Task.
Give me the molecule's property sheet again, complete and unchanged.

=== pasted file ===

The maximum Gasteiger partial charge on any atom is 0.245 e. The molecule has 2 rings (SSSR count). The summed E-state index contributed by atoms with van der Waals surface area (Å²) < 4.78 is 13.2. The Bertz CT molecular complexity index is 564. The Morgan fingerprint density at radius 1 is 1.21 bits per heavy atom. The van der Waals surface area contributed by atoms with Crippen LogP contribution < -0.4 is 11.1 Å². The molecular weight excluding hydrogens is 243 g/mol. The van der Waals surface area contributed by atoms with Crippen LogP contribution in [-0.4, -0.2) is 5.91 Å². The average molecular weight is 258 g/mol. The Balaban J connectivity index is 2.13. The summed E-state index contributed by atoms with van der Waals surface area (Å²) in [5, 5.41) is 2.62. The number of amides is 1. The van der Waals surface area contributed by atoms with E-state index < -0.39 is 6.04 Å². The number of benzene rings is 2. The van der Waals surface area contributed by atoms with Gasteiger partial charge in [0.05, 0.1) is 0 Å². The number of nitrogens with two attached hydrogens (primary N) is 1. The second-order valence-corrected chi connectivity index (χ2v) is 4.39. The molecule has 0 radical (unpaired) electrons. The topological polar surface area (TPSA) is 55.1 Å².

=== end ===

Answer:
The maximum Gasteiger partial charge on any atom is 0.245 e. The molecule has 2 rings (SSSR count). The summed E-state index contributed by atoms with van der Waals surface area (Å²) < 4.78 is 13.2. The Bertz CT molecular complexity index is 564. The Morgan fingerprint density at radius 1 is 1.21 bits per heavy atom. The van der Waals surface area contributed by atoms with Crippen LogP contribution < -0.4 is 11.1 Å². The molecular weight excluding hydrogens is 243 g/mol. The van der Waals surface area contributed by atoms with Crippen LogP contribution in [-0.4, -0.2) is 5.91 Å². The average molecular weight is 258 g/mol. The Balaban J connectivity index is 2.13. The summed E-state index contributed by atoms with van der Waals surface area (Å²) in [5, 5.41) is 2.62. The number of amides is 1. The van der Waals surface area contributed by atoms with E-state index < -0.39 is 6.04 Å². The number of benzene rings is 2. The van der Waals surface area contributed by atoms with Gasteiger partial charge in [0.05, 0.1) is 0 Å². The number of nitrogens with two attached hydrogens (primary N) is 1. The second-order valence-corrected chi connectivity index (χ2v) is 4.39. The molecule has 0 radical (unpaired) electrons. The topological polar surface area (TPSA) is 55.1 Å².